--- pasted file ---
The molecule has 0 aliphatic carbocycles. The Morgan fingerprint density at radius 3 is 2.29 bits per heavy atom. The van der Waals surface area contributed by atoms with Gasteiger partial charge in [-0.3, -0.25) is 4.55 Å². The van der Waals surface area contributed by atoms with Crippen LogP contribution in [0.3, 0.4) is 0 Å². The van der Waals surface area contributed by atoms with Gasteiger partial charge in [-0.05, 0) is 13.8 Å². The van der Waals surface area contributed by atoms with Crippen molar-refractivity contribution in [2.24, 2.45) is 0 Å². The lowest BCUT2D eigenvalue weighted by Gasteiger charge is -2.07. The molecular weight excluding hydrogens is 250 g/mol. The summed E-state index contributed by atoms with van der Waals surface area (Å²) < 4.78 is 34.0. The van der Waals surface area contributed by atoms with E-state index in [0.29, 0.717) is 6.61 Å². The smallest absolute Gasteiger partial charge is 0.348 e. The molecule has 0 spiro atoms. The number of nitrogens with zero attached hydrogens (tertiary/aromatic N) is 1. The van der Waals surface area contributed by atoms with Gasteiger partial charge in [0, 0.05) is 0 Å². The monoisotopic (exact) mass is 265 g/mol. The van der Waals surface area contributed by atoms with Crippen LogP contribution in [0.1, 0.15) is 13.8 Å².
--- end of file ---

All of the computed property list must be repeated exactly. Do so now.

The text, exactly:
The molecule has 0 aliphatic carbocycles. The Morgan fingerprint density at radius 3 is 2.29 bits per heavy atom. The van der Waals surface area contributed by atoms with Gasteiger partial charge in [-0.3, -0.25) is 4.55 Å². The van der Waals surface area contributed by atoms with Crippen LogP contribution in [0.3, 0.4) is 0 Å². The van der Waals surface area contributed by atoms with Gasteiger partial charge in [-0.05, 0) is 13.8 Å². The van der Waals surface area contributed by atoms with Crippen molar-refractivity contribution in [2.24, 2.45) is 0 Å². The lowest BCUT2D eigenvalue weighted by Gasteiger charge is -2.07. The molecular weight excluding hydrogens is 250 g/mol. The summed E-state index contributed by atoms with van der Waals surface area (Å²) < 4.78 is 34.0. The van der Waals surface area contributed by atoms with E-state index in [0.29, 0.717) is 6.61 Å². The smallest absolute Gasteiger partial charge is 0.348 e. The molecule has 0 spiro atoms. The number of nitrogens with zero attached hydrogens (tertiary/aromatic N) is 1. The van der Waals surface area contributed by atoms with Gasteiger partial charge in [0, 0.05) is 0 Å². The monoisotopic (exact) mass is 265 g/mol. The van der Waals surface area contributed by atoms with Crippen LogP contribution in [0.1, 0.15) is 13.8 Å².